COVID-19 Omicron variants have exploded with multiple variants circulating all jockeying for dominance. Some refer to it as the “alphabet soup” of Omicron. How are these variants identified and tracked over time though is a question many of you have asked. In this video we dive into this process!
Testing for new variants is a process that requires genetic sequencing, also known as genome sequencing. This is when the genetic material, RNA in the case of SARS-CoV-2, is replicated in a lab thousands of times and those replicated strands are pieced together to identify the entirety of the virus’s genetic code.
The CDC utilizes an approach that has a whole slew of labs and institutions all contributing to the overall sequencing data nationally. They have a program called the NS3 where public laboratories send COVID positive PCR samples for sequencing. They also use universities, commercial laboratories, and support local, regionally, and territorial labs to increase their sequencing data.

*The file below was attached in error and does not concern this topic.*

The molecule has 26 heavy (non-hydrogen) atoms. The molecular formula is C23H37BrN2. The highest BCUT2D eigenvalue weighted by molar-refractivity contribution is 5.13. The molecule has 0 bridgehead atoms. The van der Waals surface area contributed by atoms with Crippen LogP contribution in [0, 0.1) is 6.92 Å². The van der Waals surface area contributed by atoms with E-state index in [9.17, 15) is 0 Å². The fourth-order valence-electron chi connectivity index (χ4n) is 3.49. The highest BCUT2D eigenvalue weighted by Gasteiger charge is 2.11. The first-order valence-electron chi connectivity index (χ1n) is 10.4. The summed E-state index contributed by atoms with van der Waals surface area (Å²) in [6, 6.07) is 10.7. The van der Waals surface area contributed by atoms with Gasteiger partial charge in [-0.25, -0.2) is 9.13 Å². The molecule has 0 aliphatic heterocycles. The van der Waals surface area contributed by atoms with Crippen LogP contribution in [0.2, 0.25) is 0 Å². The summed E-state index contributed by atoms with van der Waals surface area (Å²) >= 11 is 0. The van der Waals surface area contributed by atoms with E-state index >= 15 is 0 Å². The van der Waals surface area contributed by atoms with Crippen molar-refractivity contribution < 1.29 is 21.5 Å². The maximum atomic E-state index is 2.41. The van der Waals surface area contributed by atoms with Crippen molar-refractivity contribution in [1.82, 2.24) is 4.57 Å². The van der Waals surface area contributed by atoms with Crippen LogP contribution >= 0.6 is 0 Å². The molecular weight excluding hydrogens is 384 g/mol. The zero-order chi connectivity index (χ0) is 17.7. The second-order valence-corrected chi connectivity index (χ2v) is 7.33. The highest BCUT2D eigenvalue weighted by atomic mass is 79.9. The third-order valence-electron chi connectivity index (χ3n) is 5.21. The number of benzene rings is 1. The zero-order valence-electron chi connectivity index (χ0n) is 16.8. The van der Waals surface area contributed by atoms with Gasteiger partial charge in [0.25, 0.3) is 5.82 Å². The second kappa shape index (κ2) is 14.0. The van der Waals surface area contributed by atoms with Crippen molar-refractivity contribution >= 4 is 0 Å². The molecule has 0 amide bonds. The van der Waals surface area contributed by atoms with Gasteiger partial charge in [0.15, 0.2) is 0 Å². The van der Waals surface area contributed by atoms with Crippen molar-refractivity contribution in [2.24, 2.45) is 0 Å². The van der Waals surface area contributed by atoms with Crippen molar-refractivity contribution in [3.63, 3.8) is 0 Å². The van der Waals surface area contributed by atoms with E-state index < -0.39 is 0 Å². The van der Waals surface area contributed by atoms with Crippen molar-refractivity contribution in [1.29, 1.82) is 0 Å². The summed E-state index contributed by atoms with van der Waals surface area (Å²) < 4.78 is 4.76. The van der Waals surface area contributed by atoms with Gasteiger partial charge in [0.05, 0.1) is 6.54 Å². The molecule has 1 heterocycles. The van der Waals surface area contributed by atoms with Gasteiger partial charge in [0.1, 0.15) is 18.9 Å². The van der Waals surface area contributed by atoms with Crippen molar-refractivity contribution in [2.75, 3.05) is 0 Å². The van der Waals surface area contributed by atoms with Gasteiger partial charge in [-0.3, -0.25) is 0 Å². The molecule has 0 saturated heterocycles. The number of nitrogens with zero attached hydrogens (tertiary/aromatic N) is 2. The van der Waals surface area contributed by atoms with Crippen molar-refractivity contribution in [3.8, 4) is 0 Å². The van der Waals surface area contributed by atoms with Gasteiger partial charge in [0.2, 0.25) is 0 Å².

There is a lot of variability though in how many COVID-19 positive tests are sent for sequencing depending on local and regionally protocols. For instance, Washington and California sequenced around 10% last month. The goal is for a diverse sample set that can then be applied to the overall population. Unfortunately, only PCR tests can be sequenced rather than home antigen tests. There isn’t a way for someone to know what variant they have been infected with.
Globally, countries send their sequencing data to GISAID to track what variants are circulating around the globe.
New Omicron Variant XBB.1.5 just EXPLODED – Mutations, Prevention, Severity, Home Testing, Treatment https://www.youtube.com/watch?v=8SxuA…
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